His public profile remained low throughout the mid and late 1970s, although occasional mentions of his name began to appear in the music press. Island Records initially saw little commercial value in his back catalogue, and following a 1975 NME article written by Nick Kent, stated “…we have no intention of repackaging Nick’s three albums, either now or at anytime in the foreseeable future”.

By the mid 1980s, Drake was being cited as an influence by musicians such as R.E.M.‘s Peter Buck and Robert Smith of The Cure. Smith credited the origin of his band’s name to a lyric from Drake’s song “Time Has Told Me” (“a troubled cure for a troubled mind”).

 Drake gained further exposure in 1985 with the release of The Dream Academy‘s hit single “Life in a Northern Town“, which included an on-sleeve dedication to Drake. His reputation continued to grow, and by the end of the 1980s, Nick Drake’s name was appearing regularly in newspapers and music magazines in the United Kingdom, and though he was still largely a cult figure, he was no longer unknown.

Drake had come to represent a kind of mythical doomed romantic hero in the eyes of many, an “enigma wrapped inside a mystery”.

In recent years, several musicians, including Lucinda Williams, Badly Drawn Boy and Lou Barlow have cited Drake as an influence. In 2004, nearly 30 years after his death, Drake gained his first chart placing when two singles (“Magic” and “River Man“), released to coincide with the compilation album Made to Love Magic, made the middle reaches of the U.K. charts. Later that year, the BBC aired a radio documentary about Drake, narrated by Brad Pitt.

Made To Love Magic

The 2004 compilation “Made To Love Magic” is by no means a scraping the barrel release.

It was the aforementioned Pete Buck who made the comparison between Nick Drake and legendary bluesman Robert Johnson. Both had “something” burning and eating away at their soul, both were withdrawn and Pink Moon has been said to have been recorded in a similar fashion to Johnson’s limited sessions with the musician facing the wall and playing for themselves and no one else.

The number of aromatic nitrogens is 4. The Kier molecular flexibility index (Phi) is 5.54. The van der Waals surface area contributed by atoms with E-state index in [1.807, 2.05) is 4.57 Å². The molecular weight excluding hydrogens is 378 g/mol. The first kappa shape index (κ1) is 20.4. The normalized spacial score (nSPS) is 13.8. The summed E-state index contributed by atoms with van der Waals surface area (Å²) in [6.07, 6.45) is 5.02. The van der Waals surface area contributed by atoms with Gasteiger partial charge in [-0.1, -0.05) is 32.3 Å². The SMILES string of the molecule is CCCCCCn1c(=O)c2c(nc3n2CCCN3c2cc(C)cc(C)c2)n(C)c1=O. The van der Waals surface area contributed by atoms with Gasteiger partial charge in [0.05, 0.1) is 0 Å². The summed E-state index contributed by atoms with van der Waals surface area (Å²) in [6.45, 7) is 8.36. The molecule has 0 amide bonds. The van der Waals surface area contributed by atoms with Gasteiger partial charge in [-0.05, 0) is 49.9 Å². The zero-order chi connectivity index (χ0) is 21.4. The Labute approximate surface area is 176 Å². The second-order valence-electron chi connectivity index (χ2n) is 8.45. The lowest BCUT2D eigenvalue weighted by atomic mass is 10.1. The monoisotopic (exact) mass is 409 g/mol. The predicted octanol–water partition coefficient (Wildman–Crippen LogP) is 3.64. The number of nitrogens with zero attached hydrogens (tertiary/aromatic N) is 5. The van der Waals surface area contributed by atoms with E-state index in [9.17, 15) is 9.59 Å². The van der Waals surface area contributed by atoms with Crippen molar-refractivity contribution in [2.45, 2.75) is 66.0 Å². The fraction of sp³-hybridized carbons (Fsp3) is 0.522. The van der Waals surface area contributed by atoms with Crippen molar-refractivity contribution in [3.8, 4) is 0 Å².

Johnson believed he was trailed by the devil and is easy to make a similar argument for Drake.

This song from the 2004 compilation is a good illustration and could easily been a Johnson composition.

“Black Eyed Dog” – Nick Drake.

A black eyed dog he called at my door
The black eyed dog he called for more
A black eyed dog he knew my name
A black eyed dog he knew my name
A black eyed dog
A black eyed dog.

I’m growing old and I wanna go home
I’m growiing old and I don’t wanna know
I’m growing old and I wanna go home.

A black eyed dog he called at my door
A black eyed dog he called for more.

Black dogs of course in folklore are linked to the devil

Nick Drake did return to recording after Pink Moon (in itself again in folklore linked to the devil and bringing of bad luck) only a handful of songs were recorded and this was the last

“Tow The Line” – Nick Drake

This day is the day that we rise or we fall
This night is the night that we win or lose all
This time is the time that we wait for a while
This year is the year that we wait with a smile

If you call, we will follow
If you show us we can tow the line

And now that you’re here you can show me the way
Now that you’re here we can try make it pay
For while you were gone it was hard it was cold
While you were gone we were time we were old

If you call we will follow
If you show us we can tow the line

Finally we close the circle and return to a demo recorded in 1968 by Robert Kirby, an acoustic version of “River Man” ironically without the orchestration which would in time make Robert famous.

Hopefully you are now both making music somewhere else.

“River Man (1968 Demo) – Nick Drake

nickDrake

If you don’t have the music of Nick Drake buy it HERE now….if you do it will be with you forever.

Biography detail, extracted, edited and added to from Wikipedia

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November 12, 2009 - Posted by | Cover Stories, Old Music, Video | , , ,

3 Comments »

  1. What a wonderful piece. I found about his sad demise about a month ago and completely forgot about it til now. I have put up a portion of yr post at my blog here with a link to the rest of yr post. If you do not want me to do that I am more than happy to remove it…
    Regards/

    Comment by Mona | December 18, 2009 | Reply

    • Thanks for dropping in.

      HD

      Comment by thehelplessdancer | December 18, 2009 | Reply

  2. […] See previous posting on Robert Kirky bly clicking HERE […]

    Pingback by Paul Weller Salutes Robert Kirby « Helpless Dancer | October 5, 2010 | Reply